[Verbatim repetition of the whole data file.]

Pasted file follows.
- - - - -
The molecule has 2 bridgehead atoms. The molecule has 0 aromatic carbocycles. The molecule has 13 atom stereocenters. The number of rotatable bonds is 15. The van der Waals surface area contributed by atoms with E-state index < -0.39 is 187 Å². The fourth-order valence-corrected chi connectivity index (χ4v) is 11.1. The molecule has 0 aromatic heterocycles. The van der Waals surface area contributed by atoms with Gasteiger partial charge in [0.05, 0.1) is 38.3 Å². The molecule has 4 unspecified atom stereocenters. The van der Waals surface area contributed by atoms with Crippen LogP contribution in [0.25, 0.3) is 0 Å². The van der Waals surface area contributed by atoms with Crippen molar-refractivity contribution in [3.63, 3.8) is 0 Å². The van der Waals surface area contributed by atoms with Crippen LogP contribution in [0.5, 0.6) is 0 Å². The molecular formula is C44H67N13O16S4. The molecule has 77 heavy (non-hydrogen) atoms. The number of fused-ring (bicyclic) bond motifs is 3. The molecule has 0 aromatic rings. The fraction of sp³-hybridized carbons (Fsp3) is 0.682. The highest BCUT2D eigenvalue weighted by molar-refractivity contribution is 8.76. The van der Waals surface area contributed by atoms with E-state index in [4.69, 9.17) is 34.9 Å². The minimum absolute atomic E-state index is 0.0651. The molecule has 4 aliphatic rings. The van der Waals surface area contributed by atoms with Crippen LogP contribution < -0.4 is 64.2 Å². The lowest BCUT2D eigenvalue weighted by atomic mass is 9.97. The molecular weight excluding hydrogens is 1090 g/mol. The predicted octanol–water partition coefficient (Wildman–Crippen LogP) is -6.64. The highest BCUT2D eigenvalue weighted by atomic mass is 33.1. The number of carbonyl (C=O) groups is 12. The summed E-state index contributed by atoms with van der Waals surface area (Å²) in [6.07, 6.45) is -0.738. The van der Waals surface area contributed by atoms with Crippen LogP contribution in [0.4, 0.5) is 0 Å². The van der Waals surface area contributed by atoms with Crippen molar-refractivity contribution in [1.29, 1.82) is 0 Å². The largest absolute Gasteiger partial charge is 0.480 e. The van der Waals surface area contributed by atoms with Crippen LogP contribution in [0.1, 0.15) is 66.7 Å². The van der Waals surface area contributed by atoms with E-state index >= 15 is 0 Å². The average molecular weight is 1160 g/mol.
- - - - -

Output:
The molecule has 2 bridgehead atoms. The molecule has 0 aromatic carbocycles. The molecule has 13 atom stereocenters. The number of rotatable bonds is 15. The van der Waals surface area contributed by atoms with E-state index < -0.39 is 187 Å². The fourth-order valence-corrected chi connectivity index (χ4v) is 11.1. The molecule has 0 aromatic heterocycles. The van der Waals surface area contributed by atoms with Gasteiger partial charge in [0.05, 0.1) is 38.3 Å². The molecule has 4 unspecified atom stereocenters. The van der Waals surface area contributed by atoms with Crippen LogP contribution in [0.25, 0.3) is 0 Å². The van der Waals surface area contributed by atoms with Crippen molar-refractivity contribution in [3.63, 3.8) is 0 Å². The van der Waals surface area contributed by atoms with Crippen LogP contribution in [0.5, 0.6) is 0 Å². The molecular formula is C44H67N13O16S4. The molecule has 77 heavy (non-hydrogen) atoms. The number of fused-ring (bicyclic) bond motifs is 3. The molecule has 0 aromatic rings. The fraction of sp³-hybridized carbons (Fsp3) is 0.682. The highest BCUT2D eigenvalue weighted by molar-refractivity contribution is 8.76. The van der Waals surface area contributed by atoms with E-state index in [4.69, 9.17) is 34.9 Å². The minimum absolute atomic E-state index is 0.0651. The molecule has 4 aliphatic rings. The van der Waals surface area contributed by atoms with Crippen LogP contribution < -0.4 is 64.2 Å². The lowest BCUT2D eigenvalue weighted by atomic mass is 9.97. The molecular weight excluding hydrogens is 1090 g/mol. The predicted octanol–water partition coefficient (Wildman–Crippen LogP) is -6.64. The highest BCUT2D eigenvalue weighted by atomic mass is 33.1. The number of carbonyl (C=O) groups is 12. The summed E-state index contributed by atoms with van der Waals surface area (Å²) in [6.07, 6.45) is -0.738. The van der Waals surface area contributed by atoms with Crippen LogP contribution in [0.4, 0.5) is 0 Å². The van der Waals surface area contributed by atoms with Crippen molar-refractivity contribution in [1.29, 1.82) is 0 Å². The largest absolute Gasteiger partial charge is 0.480 e. The van der Waals surface area contributed by atoms with Crippen LogP contribution in [0.1, 0.15) is 66.7 Å². The van der Waals surface area contributed by atoms with E-state index >= 15 is 0 Å². The average molecular weight is 1160 g/mol.